The Electronic Communications Privacy Act of 1986 provides some measure of protection, but it still has gaping loopholes
For years, it's seemed almost impossible that Americans didn't have more intense privacy concerns about their online information. One big reason, I think, is that people use simple common sense reasoning about the privacy protections that will be afforded to their electronic lives. By analogy, they figure that the same rules will apply to email that apply to letters, for example, but as an essay by Yale Law School's Adam Cohen highlights, your email is far less protected than the letters you send or the phone calls you make.
These strong constitutional protections for private communications fall apart, however, for e-mail. The courts have not definitively decided whether the Fourth Amendment requires the government to get a warrant before obtaining an individual's e-mails from their email provider and then reading them. Government lawyers like to emphasize the ways in which e-mail could be seen as deserving of less privacy; some of the most popular e-mail programs, for example, such as Gmail or Hotmail, are held by a third party, and the law often gives less protection to information that we let third parties keep for us. Last December, the Cincinnati-based United States Court of Appeals for the 6th Circuit ruled that a warrant is required to search stored e-mail -- but that decision only applies in four Midwestern states.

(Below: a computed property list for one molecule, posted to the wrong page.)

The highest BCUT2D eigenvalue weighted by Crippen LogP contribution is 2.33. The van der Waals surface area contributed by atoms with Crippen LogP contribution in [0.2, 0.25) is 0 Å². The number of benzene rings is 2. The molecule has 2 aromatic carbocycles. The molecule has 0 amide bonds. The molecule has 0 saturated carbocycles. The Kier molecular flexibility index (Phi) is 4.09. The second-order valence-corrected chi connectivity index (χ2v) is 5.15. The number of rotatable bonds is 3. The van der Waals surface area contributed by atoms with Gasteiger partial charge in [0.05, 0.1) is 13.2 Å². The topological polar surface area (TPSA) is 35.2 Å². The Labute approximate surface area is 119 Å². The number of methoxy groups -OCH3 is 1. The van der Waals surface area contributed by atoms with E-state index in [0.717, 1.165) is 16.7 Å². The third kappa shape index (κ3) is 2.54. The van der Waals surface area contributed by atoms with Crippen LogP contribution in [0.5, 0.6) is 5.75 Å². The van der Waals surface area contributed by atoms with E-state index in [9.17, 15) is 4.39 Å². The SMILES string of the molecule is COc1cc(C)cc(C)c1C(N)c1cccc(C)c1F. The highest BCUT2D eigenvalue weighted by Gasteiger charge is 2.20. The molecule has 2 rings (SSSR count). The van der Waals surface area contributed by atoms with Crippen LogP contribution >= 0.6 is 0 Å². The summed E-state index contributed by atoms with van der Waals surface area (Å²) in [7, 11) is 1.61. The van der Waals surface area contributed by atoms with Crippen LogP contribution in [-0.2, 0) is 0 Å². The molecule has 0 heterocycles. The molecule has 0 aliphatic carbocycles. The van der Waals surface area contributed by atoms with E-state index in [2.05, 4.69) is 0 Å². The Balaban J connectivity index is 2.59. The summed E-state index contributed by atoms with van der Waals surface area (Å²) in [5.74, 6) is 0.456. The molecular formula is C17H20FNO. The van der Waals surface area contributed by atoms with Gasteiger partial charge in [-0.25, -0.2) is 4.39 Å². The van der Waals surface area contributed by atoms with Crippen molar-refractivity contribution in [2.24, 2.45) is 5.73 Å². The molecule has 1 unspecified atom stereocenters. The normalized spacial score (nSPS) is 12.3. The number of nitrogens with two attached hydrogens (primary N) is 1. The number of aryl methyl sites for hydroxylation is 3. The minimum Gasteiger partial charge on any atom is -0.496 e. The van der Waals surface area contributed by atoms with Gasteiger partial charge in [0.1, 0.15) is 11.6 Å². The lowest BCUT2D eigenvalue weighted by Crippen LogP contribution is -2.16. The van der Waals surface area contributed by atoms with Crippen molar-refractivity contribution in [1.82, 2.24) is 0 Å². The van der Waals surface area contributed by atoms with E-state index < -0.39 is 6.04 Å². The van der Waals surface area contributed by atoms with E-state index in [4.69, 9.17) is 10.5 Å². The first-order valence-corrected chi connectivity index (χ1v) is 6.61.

The Electronic Communications Privacy Act, passed in 1986, provides some measure of protection but it has gaping loopholes. For example, the government can read any email that *you've read* or that's more than 180 days old without a warrant.
Time notes that Senator Patrick Leahy of Vermont is trying to introduce legislation that would force the government to seek a warrant anytime it wants to read your email. Cohen notes this would be a major improvement on the current legal situation, and I add that it would more closely match the level of privacy that people expect based on their experiences in the offline world.